Christmas celebration arround the world

It's been a very busy and successful year! Soon we'll gather round the table to celebrate Christmas with our families and friends. Let's not forget about our neighbours and other people during that time, so that no one's left out.

During the Holiday Season more than ever, our thoughts turn
gratefully to those who have made our progress possible.
And in this spirit we say, simply but sincerely

Diversity Voice wishes all our friends,
Colleagues, associates and readers
a Very Happy Christmas
and Best Wishes for the New Year!

 

Fun Facts about Christmas celebrations around the world

In Romania, in Christmas Eve, children go out carol singing from house to house performing to the adults in the houses. They normally dance as well. The children get sweets, fruit, traditional cakes called 'cozonaci' and sometimes money for singing well. In Romania Santa Claus is known as 'Moş Crăciun' (Old Man Christmas)


In Egypt where about 15% of people are Christians, Christmas Day isn't celebrated on the 25th December but on 7th January. For the 43 days before Christmas, from 25th November to 6th January, Coptic Orthodox Christians have a special fast where they basically eat a vegan diet. After a special liturgy or Service people go home to eat the big Christmas meal. All the foods contain meat, eggs and butter - all the yummy things they didn't during the Advent fast! In Egypt, Santa is called Baba Noël (meaning Father Christmas).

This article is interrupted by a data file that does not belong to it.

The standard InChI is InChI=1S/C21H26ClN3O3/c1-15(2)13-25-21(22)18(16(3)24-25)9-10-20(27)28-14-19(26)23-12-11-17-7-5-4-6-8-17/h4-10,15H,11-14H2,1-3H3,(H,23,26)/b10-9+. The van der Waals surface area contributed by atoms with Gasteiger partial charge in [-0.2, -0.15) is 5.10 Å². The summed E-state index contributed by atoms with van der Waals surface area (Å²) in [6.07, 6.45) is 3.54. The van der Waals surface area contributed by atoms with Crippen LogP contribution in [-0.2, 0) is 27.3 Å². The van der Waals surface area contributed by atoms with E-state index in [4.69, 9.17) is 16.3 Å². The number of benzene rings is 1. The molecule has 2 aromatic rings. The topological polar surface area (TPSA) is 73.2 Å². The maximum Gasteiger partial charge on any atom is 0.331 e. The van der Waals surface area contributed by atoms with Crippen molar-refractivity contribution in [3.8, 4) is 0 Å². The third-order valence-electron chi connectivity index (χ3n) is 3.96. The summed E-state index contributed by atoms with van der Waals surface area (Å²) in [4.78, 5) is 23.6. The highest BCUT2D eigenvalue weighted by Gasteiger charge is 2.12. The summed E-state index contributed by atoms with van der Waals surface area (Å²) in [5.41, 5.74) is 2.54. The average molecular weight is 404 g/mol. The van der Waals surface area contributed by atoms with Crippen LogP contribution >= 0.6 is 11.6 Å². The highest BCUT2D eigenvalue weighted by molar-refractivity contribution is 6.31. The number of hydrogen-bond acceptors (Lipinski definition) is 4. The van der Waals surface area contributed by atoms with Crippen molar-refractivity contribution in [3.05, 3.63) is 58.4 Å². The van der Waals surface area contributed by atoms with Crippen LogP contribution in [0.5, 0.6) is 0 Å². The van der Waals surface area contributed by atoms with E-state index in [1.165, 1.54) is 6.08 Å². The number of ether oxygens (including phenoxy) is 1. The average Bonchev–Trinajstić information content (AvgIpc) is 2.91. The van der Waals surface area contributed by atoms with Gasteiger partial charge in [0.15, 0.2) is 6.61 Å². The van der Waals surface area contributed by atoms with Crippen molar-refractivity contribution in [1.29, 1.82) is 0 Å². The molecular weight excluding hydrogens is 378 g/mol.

In Lithuania, Christmas Eve (Kūčios) is a more important day than Christmas Day. Straw is a traditional decoration. Is it normally spread on the table top and then covered with a clean, white tablecloth. The table is then decorated with candles and small branches or twigs from a fir tree. The straw reminds people of the baby Jesus lying in a manger. A superstition says that if you pull a piece of straw from under the tablecloth and it's long, you will have a long life; but if it's short you will have a short life; and a thick straw means a rich and happy life!


Italy: One of the most important ways of celebrating Christmas in Italy is the Nativity crib scene. he city of Naples in Italy is world famous for its cribs and crib making. These are known as 'Presepe Napoletano' (meaning Neapolitan Cribs). The first crib scene in Naples is thought to go back to 1025 and was in the Church of S. Maria del presepe (Saint Mary of the Crib), this was even before St. Francis of Assisi had made cribs very popular! In Italian Happy/Merry Christmas is 'Buon Natale' and in Sicilian it's 'Bon Natali'. Santa Claus is known as 'Babbo Natale'.

Hungary: In Hungary, Christmas Eve is very important and is called 'Szent-este' which means Holy Evening. People spend the evening with their family and decorate the Christmas Tree. St. Nicholas also visits Hungary on the 6th December. In Hungary he is known as 'Mikulás'. Children leave out shoes or boots on a windowsill to be filled with goodies! Presents might also be brought by Télapó (Old Man Winter).

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